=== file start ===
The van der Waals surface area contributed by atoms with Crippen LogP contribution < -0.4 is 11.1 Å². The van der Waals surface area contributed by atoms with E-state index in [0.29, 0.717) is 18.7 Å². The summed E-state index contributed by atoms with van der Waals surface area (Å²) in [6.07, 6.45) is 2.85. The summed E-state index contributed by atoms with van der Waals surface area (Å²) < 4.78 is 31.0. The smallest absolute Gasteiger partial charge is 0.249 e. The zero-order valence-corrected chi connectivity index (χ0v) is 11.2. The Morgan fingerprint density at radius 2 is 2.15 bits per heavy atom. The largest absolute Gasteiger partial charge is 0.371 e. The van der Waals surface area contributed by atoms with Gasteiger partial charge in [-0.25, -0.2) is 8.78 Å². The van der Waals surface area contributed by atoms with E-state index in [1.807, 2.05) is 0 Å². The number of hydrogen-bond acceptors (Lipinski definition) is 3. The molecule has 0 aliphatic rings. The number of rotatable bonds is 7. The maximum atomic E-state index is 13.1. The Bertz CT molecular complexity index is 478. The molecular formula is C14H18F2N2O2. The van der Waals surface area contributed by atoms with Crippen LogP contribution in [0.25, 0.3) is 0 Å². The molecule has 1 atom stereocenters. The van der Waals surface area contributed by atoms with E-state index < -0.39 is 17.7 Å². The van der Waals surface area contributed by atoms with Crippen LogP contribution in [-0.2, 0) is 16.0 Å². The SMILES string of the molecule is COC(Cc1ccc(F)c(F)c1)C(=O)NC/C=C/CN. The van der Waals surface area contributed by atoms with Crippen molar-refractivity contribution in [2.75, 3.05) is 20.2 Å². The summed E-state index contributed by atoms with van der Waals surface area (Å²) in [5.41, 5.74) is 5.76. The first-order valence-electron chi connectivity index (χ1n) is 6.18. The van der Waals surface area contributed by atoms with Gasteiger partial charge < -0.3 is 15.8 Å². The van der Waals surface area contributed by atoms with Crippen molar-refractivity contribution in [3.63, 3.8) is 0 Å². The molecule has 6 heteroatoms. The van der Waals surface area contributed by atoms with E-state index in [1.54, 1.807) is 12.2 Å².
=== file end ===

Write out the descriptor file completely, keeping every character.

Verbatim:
The van der Waals surface area contributed by atoms with Crippen LogP contribution < -0.4 is 11.1 Å². The van der Waals surface area contributed by atoms with E-state index in [0.29, 0.717) is 18.7 Å². The summed E-state index contributed by atoms with van der Waals surface area (Å²) in [6.07, 6.45) is 2.85. The summed E-state index contributed by atoms with van der Waals surface area (Å²) < 4.78 is 31.0. The smallest absolute Gasteiger partial charge is 0.249 e. The zero-order valence-corrected chi connectivity index (χ0v) is 11.2. The Morgan fingerprint density at radius 2 is 2.15 bits per heavy atom. The largest absolute Gasteiger partial charge is 0.371 e. The van der Waals surface area contributed by atoms with Gasteiger partial charge in [-0.25, -0.2) is 8.78 Å². The van der Waals surface area contributed by atoms with E-state index in [1.807, 2.05) is 0 Å². The number of hydrogen-bond acceptors (Lipinski definition) is 3. The molecule has 0 aliphatic rings. The number of rotatable bonds is 7. The maximum atomic E-state index is 13.1. The Bertz CT molecular complexity index is 478. The molecular formula is C14H18F2N2O2. The van der Waals surface area contributed by atoms with Crippen LogP contribution in [0.25, 0.3) is 0 Å². The molecule has 1 atom stereocenters. The van der Waals surface area contributed by atoms with E-state index < -0.39 is 17.7 Å². The van der Waals surface area contributed by atoms with Crippen LogP contribution in [-0.2, 0) is 16.0 Å². The SMILES string of the molecule is COC(Cc1ccc(F)c(F)c1)C(=O)NC/C=C/CN. The van der Waals surface area contributed by atoms with Crippen molar-refractivity contribution in [2.75, 3.05) is 20.2 Å². The summed E-state index contributed by atoms with van der Waals surface area (Å²) in [5.41, 5.74) is 5.76. The first-order valence-electron chi connectivity index (χ1n) is 6.18. The van der Waals surface area contributed by atoms with Gasteiger partial charge < -0.3 is 15.8 Å². The van der Waals surface area contributed by atoms with Crippen molar-refractivity contribution in [3.63, 3.8) is 0 Å². The molecule has 6 heteroatoms. The van der Waals surface area contributed by atoms with E-state index in [1.54, 1.807) is 12.2 Å².